“But, Richie,” I said, “that sort of logic is beyond the average guy on the street, and you know it. Joe from Southie sees a black death turned into a racial incident, then sees an identical white death called a homicide, and he says, ‘Hey that ain’t right. That’s hypocritical. That’s a double standard.’ He hears about Tawana Brawley, and loses his job to affirmative action, and he gets pissed off.” I looked at him. “Can you blame him?”

He ran his hand through his hair and sighed. “Aww, shit, Patrick. I don’t know.” He sat up. “No, OK? I can’t blame the guy. But what’s the alternative?”

I poured myself another shot. “It ain’t Louis Farrakhan.”

“And it ain’t David Duke,” he shot back. “I mean, what we’re supposed to do away with affirmative action quotas, minority grants, racial incident cases?”

I pointed the bottle at him and he leaned forward with his glass. “No,” I said, pouring his drink, “but...” I leaned back. “Damnit, I don’t know.”

He half smiled and leaned back in the chair again, looking out the window. The Peter Gabriel tape had ended and from the street came the sound of the occasional car scooping up air as it hummed past on the asphalt. The breeze coming through the screen had cooled and as it drifted into the room, I felt the weight of the atmosphere dissipating. Somewhat anyway.

“Know what the American way is?” Richie asked, still looking out the window, his elbow up, drink poised halfway to his mouth.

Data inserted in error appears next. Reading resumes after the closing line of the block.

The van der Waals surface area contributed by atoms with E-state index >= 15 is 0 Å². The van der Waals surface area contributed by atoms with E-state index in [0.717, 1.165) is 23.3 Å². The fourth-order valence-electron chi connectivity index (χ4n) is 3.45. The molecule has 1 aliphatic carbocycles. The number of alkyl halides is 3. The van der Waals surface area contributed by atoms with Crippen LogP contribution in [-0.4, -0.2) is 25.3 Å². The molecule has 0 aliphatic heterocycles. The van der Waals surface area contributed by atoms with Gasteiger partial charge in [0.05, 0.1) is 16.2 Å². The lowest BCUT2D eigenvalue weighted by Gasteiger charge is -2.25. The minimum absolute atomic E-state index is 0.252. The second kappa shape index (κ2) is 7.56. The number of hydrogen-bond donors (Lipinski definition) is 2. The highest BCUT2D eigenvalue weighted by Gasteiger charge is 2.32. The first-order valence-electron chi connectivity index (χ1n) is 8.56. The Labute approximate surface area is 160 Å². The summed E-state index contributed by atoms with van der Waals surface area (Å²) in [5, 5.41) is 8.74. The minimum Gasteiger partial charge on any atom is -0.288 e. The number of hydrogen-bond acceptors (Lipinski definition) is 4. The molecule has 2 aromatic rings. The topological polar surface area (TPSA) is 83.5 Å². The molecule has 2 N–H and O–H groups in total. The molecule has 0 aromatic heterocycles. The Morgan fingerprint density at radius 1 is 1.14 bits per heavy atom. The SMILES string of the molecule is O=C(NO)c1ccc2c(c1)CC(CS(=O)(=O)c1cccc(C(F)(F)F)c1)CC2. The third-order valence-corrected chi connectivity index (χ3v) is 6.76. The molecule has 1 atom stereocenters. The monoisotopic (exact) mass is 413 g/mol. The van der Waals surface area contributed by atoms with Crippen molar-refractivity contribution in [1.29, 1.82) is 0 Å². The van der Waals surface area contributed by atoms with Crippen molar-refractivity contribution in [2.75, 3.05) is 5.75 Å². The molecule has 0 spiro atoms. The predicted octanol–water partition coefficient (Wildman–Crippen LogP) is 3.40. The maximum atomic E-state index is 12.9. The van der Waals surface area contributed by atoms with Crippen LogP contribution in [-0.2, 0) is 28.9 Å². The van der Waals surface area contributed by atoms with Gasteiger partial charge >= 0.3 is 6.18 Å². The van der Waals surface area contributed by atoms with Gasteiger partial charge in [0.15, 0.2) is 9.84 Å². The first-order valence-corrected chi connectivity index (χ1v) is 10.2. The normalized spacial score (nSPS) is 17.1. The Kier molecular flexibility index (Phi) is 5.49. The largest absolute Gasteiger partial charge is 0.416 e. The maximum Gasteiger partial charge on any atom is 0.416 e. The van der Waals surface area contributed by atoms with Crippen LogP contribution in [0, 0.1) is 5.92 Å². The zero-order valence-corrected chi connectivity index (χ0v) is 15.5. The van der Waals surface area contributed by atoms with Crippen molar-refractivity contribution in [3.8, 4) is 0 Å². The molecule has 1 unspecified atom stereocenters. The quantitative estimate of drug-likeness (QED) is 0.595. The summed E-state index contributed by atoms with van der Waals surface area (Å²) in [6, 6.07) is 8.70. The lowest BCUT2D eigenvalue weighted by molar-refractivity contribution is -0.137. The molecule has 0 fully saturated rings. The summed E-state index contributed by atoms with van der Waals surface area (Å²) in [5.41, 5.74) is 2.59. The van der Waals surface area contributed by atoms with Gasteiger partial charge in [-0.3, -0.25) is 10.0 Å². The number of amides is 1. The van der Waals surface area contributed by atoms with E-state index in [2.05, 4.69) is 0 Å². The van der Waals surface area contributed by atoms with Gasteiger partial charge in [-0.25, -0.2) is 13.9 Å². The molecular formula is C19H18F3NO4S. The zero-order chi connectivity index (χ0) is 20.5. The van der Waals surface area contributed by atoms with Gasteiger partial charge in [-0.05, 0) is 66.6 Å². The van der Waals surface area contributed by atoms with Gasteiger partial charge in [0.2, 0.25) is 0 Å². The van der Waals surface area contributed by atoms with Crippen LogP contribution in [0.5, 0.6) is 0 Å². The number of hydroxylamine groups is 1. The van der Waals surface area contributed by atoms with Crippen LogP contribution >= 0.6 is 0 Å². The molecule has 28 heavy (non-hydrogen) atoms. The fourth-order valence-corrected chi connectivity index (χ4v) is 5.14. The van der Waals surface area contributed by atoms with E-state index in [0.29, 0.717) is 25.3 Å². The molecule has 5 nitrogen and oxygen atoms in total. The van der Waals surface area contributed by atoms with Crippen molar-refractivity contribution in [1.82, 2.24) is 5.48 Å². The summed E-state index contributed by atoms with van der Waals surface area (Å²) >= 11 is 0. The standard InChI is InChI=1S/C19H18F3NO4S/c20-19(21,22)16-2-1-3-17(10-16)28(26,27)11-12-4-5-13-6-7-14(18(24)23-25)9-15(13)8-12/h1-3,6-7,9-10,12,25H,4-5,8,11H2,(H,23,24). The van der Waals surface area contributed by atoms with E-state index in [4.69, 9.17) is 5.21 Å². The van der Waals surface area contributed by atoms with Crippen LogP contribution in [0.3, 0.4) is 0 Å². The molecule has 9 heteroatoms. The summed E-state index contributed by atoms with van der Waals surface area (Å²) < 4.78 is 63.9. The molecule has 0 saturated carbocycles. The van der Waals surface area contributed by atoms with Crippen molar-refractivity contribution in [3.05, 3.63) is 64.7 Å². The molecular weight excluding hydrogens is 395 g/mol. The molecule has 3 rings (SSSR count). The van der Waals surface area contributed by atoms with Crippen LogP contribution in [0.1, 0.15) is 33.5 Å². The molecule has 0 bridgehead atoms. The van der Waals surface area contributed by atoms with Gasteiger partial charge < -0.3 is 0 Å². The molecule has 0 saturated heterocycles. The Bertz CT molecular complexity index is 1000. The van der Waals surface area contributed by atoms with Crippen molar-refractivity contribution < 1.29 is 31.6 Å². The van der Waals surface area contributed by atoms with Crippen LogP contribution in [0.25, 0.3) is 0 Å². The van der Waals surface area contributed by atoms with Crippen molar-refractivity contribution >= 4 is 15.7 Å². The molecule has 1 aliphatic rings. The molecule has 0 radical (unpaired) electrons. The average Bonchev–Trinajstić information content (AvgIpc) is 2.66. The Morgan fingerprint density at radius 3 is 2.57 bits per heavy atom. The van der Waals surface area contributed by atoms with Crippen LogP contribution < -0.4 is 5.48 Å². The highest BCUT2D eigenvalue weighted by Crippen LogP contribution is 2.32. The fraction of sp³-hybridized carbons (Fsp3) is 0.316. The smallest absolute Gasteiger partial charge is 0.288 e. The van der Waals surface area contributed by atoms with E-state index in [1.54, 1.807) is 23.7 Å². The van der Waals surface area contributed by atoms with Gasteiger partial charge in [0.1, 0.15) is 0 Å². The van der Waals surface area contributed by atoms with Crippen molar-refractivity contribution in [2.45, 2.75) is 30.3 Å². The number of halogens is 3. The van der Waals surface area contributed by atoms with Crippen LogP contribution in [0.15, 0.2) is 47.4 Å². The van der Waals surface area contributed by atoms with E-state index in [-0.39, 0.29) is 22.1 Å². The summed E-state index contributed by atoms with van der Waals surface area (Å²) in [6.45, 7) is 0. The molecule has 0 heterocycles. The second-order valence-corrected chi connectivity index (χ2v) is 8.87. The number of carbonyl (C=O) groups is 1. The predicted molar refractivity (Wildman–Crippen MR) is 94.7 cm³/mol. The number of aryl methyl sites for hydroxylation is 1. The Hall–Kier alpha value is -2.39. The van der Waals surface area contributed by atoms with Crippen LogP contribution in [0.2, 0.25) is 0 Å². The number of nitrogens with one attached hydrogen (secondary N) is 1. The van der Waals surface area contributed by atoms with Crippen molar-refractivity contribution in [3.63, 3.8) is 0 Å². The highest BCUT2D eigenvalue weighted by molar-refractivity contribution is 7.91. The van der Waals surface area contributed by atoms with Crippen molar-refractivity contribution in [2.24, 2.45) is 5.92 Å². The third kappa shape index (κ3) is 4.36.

I could feel the anger in the room beginning to fuse with the slow rush of scotch in my blood, dissolving in the liquor’s undertow. I said, “No, Rich. What’s the American way?

“Finding someone to blame,” he said and took a drink. “It’s true. You out working a construction job and you drop a hammer on your foot? Hell, sue the company. That’s a ten-thousand-dollar foot. You’re white and you can’t get a job? Blame affirmative action. Can’t get one and you’re black? Blame the white man. Or the Koreans. Hell, blame the Japanese; everyone else does. Fucking whole country’s filled with nasty, unhappy, confused, pissed-off people, and not one of them with the brain power to honestly deal with their situation. They talk about simpler times before there was AIDS and crack and gangs and mass communications and satellites and airplanes and global warming like it’s something they could possibly get back to. And they can’t figure out why they’re so fucked up, so they find someone to blame. Niggers, Jews, whites, Chinks, Arabs, Russians, pro-choicers, pro-lifers who do you got?”

I didn’t say anything. Hard to argue with the truth.